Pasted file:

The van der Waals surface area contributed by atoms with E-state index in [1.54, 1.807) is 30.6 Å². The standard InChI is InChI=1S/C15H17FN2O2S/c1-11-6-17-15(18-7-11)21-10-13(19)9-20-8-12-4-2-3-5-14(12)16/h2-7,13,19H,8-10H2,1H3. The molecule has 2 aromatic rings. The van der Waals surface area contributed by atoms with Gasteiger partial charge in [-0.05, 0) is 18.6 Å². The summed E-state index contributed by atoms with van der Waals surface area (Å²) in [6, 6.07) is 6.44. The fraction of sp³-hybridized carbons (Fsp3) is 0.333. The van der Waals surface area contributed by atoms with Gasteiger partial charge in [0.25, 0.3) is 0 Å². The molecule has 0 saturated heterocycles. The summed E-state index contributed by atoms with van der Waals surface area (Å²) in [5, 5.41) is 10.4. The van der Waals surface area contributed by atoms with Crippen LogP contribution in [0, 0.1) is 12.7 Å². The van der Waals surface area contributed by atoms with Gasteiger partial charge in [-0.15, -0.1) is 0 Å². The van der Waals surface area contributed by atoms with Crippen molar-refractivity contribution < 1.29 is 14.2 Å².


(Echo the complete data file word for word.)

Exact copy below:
The van der Waals surface area contributed by atoms with E-state index in [1.54, 1.807) is 30.6 Å². The standard InChI is InChI=1S/C15H17FN2O2S/c1-11-6-17-15(18-7-11)21-10-13(19)9-20-8-12-4-2-3-5-14(12)16/h2-7,13,19H,8-10H2,1H3. The molecule has 2 aromatic rings. The van der Waals surface area contributed by atoms with Gasteiger partial charge in [-0.05, 0) is 18.6 Å². The summed E-state index contributed by atoms with van der Waals surface area (Å²) in [6, 6.07) is 6.44. The fraction of sp³-hybridized carbons (Fsp3) is 0.333. The van der Waals surface area contributed by atoms with Gasteiger partial charge in [0.25, 0.3) is 0 Å². The molecule has 0 saturated heterocycles. The summed E-state index contributed by atoms with van der Waals surface area (Å²) in [5, 5.41) is 10.4. The van der Waals surface area contributed by atoms with Crippen LogP contribution in [0, 0.1) is 12.7 Å². The van der Waals surface area contributed by atoms with Gasteiger partial charge in [-0.15, -0.1) is 0 Å². The van der Waals surface area contributed by atoms with Crippen molar-refractivity contribution < 1.29 is 14.2 Å².